- We have been looking at linear equations and the different roles numbers play in multiplication. 3 x 4 looks the same as 4 x 3, but 3 groups of 4 is different than 4 groups of 3. Going 65 miles per hour for 4 hours is different than going 4 miles per hour for 65 hours. "Groups of" could be part of our conversation to help distinguish the different roles (or jobs) the numbers play in the problems.
- 2/3 of 5 is where "of" comes up most often, and is usually followed by someone declaring (with a great show of relief) "Wait, doesn't 'of' mean times?" and the algorithm spreads across the room and the thinking stops. And 2/3 x 5 seems so far away from 2 x 5, when they are so close. Partly because no one says "2 of 5," and neither 2/3 of 5 or 2 of 5 has much meaning. But 2 groups of 5 and 2/3 "groups" (we can discuss "of a group") of 5 both give us something we can picture or act out and consider, and allow us to build on our understanding of 'groups of."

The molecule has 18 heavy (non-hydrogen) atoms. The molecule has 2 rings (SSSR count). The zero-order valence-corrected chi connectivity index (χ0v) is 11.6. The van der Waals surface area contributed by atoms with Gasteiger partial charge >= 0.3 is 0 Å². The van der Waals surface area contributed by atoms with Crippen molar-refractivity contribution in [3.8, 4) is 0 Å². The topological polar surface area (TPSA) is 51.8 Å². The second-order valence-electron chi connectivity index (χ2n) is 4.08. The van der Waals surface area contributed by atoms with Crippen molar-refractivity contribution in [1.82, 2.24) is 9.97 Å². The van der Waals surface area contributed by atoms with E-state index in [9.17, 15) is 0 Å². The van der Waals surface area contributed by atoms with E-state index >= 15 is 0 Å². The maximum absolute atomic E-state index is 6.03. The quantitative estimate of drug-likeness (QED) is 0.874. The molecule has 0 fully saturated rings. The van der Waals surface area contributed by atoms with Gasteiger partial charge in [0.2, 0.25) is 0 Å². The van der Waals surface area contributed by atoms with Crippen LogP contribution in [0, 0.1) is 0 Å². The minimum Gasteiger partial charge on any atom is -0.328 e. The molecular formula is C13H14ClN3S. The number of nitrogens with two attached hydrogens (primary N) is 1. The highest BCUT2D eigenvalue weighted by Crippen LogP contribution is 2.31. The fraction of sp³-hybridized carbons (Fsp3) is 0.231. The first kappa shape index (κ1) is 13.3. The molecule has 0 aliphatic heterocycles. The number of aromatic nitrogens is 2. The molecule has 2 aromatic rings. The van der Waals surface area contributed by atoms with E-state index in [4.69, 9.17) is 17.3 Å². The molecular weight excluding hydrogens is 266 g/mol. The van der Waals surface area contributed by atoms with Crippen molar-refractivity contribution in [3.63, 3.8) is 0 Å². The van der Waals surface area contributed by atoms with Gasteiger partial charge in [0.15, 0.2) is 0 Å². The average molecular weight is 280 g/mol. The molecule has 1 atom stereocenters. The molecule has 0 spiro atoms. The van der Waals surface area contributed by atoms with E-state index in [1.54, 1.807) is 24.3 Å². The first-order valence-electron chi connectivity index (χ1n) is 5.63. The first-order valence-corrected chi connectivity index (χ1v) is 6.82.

- We can carry that on to area (6 rows of 15) ... and I am sure other things will pop up if I commit to using "groups of" or "rows of" etc.
So we can go beyond a trick with words to language that provides an image, a relationship that we can evolve our understanding around. It took me 20 years to figure that one out?